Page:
In general, Putin has no sympathy to communists. However, tried to create the “Great Russia” which can rule of former Soviet republics. It is big mistake and Ukraine the example.

The way USSR was developing was leading the country to the dead-end. Perestroika began the process which is under way now, and going at much faster pace than I expected. Russia is becoming powerful again, respected. Latest moves of Western world, including sanctions, are proof of that: the world felt comfortable with powerless Russia. That is not the case anymore. Of course, it will take much longer for Russia to become a great for everyone who lives there, but I truly believe that it will happen. I think, Putin is leading the country in right direction.

  • Do you think American or European capitalism and economic systems are better?

In principle, I don’t think that either one is completely right. I think that parts from each are good to be merged into one. I think economists need to decide what’s good, not the government. The government is important to keep some regulation, because you can’t just have free market.

No, the American or European system is not good. Capitalism is old and holds back development.

I think the American economic system is more effective. However, I don’t like that American economy stimulate people to work more and more to buy more merchandise which really they don’t need, to buy more big and expensive homes, cars and so on. In Europe people don’t have that luxury, but they work less and have more free time to spend with family and friends.

European capitalism is, probably, better in a way that it provides more security for population of those countries.

  • How do you view the recent weakening of Russia’s economy and the sanctions?

I don’t think there was ever a really strong economy. Real numbers I don’t think anyone knows due to misreporting. Whatever was produced, they were not sold in other countries or Russia, but now, the sanctions seem to helping infuse power into Russian industry because they’re trying to make the goods themselves, which is boosting Russian economy’s power. But what is bad is people take loans, and supposedly, they do it to start producing something. Instead, they lie to the banks and invest their money in euros and dollars, which takes money out of the Russian system. Someone in the government says that now that’s why the dollar is so high now.

This is the result of many years of chaos and the purposeful demolition of the USSR’s economics. During the USSR, we didn’t have inflation or economic crisis.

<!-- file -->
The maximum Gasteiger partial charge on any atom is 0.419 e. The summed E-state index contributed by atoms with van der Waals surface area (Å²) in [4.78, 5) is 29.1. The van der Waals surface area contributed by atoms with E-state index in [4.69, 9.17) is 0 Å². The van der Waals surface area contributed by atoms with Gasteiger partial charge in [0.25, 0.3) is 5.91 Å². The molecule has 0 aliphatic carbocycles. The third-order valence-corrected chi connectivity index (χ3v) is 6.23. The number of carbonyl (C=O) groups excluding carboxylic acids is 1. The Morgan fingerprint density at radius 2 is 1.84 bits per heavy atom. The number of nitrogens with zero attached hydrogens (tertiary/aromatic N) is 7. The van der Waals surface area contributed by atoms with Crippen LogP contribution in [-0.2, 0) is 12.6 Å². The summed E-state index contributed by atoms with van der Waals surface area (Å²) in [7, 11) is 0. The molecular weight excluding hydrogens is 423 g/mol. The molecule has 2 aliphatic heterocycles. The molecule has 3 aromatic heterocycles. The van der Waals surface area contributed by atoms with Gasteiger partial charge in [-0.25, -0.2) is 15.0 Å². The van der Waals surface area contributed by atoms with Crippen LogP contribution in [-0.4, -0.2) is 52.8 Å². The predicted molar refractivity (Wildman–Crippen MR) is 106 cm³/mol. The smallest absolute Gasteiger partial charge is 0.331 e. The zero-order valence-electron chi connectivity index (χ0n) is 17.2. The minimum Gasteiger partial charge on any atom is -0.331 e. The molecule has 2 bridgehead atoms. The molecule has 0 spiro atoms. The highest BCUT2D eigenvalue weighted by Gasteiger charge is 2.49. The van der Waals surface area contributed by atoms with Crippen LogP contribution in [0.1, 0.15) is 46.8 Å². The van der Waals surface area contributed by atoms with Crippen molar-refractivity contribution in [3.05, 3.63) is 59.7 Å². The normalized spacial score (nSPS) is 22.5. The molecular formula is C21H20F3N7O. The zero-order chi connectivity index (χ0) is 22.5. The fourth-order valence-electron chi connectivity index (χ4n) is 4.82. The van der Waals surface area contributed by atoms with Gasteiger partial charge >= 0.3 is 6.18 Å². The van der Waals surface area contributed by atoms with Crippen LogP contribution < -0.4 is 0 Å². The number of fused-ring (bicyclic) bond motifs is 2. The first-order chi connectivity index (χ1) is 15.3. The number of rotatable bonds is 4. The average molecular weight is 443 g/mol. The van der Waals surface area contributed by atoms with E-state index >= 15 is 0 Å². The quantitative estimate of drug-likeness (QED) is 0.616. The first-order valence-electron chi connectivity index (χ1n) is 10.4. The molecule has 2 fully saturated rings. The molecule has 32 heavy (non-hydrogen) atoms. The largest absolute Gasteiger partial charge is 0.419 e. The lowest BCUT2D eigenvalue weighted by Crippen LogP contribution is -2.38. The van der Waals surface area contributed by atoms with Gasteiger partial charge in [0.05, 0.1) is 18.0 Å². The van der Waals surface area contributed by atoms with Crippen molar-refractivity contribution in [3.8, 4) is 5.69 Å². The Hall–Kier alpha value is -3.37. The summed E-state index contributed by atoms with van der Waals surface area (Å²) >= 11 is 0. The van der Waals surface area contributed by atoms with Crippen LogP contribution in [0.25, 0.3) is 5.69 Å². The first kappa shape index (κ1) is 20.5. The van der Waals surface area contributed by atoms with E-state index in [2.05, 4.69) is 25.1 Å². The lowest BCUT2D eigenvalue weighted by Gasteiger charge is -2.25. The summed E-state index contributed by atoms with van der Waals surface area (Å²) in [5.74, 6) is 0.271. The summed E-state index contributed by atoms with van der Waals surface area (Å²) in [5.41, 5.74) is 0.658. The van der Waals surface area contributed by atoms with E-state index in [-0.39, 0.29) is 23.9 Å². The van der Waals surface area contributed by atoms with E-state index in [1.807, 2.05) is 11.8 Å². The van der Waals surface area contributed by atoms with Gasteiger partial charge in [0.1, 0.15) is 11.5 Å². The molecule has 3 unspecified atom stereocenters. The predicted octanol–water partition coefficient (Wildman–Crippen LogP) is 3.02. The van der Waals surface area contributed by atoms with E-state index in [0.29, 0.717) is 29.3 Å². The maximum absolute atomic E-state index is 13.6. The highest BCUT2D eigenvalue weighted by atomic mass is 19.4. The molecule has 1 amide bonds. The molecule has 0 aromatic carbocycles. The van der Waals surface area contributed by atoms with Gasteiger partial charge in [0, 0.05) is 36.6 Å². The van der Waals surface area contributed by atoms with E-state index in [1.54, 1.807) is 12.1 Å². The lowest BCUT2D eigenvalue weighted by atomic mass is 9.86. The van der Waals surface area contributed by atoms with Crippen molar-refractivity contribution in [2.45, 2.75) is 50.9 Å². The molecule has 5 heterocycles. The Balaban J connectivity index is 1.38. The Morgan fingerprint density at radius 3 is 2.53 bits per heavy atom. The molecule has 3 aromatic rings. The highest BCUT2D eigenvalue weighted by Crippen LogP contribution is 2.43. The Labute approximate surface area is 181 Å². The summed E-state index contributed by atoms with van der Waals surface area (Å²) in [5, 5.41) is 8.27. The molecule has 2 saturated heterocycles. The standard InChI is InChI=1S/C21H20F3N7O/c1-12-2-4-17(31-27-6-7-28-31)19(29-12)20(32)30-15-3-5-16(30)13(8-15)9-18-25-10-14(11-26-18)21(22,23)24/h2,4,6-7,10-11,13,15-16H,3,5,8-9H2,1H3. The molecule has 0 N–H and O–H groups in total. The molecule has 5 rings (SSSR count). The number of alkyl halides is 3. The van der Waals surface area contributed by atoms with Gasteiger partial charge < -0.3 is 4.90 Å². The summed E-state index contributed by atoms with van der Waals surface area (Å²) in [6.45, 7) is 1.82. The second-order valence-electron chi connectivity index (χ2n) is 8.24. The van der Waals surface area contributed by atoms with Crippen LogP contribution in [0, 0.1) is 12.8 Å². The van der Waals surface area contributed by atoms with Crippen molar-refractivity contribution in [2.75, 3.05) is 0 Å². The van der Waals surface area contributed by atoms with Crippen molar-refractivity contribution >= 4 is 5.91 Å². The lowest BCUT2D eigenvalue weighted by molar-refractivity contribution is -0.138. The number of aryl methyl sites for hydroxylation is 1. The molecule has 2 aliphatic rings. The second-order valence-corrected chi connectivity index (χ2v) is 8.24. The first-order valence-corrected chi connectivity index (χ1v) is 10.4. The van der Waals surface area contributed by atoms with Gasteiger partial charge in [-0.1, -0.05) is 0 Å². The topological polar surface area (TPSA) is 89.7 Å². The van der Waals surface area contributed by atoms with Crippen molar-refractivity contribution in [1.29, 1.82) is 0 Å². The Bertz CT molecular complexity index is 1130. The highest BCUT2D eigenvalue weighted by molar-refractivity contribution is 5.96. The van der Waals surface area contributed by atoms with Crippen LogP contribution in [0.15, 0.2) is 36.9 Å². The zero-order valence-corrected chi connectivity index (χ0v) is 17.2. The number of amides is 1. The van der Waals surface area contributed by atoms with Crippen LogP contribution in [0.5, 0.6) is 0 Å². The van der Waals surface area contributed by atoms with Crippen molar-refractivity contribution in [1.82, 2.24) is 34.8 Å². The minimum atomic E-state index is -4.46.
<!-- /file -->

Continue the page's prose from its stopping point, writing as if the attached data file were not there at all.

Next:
For some reasons Russian government was sure that the oil and gas prices will rise forever. For the last ten years Russia got the huge “oil” money. And practically it was no big investments in science, new technology and infrastructure. In the same time it was big military investments. And now the Russian economy is in big trouble. The similar situation was in USSR in early eighties.

Sanctions were a big hit on Russian economy. However, that only propelled local manufacturing stimulating local small businesses to grow or rise. Which is a very positive moment!


An amen to that—who doesn’t want a positive moment? Yeah, so as you saw, there were some general trends. And as I talked to Russians in general this past summer, everyone had about the same views. “Putin’s good for the country!” “Ukraine isn’t all that bad—it could be better, but we’re not in the wrong!” “Russia is feared!” But seriously. The red responder went to the best school in the Soviet Union and is very well educated in the sciences and technologies—and his intelligence transfers into politics and history. The green responder—he wishes Stalin were still alive, and often goes on tangents about how great a commander Hitler was. The blue responder doesn’t pay much attention to world affairs, and tries to live his life as peacefully as possible in a quaint country home. The purple responder has years of education under her belt and is fairly liberal. And yet all of them uphold Putin.

Could this be cultural bias? Not likely—no one likes Yeltsin—but there is some related bias. Russia is a dominant player. All the people who struggled to survive after the Fall are watching Russia become great again (invoking Trumpism), are watching their motherland rise up. Even if their wages might not be rising with it, even if the quality of their lives is a pawn in the chess game between the West and Putin, even if they have a graying population with a short life expectancy, even if life in the country is unthinkably hard, as compared to the disproportionately wealthy cities: Russia is great again.

I would, normally, make an overly obvious and metaphorical parallel between Trump and Putin at this point, but I don’t think that’s necessary. Why Trump likes Putin? Because both their visions for America and Russia, respectively, will result in about the same thing. Both seem to be puppets of their administrations. And both are grumpy little men with very large inferiority complexes.

Beware the little men.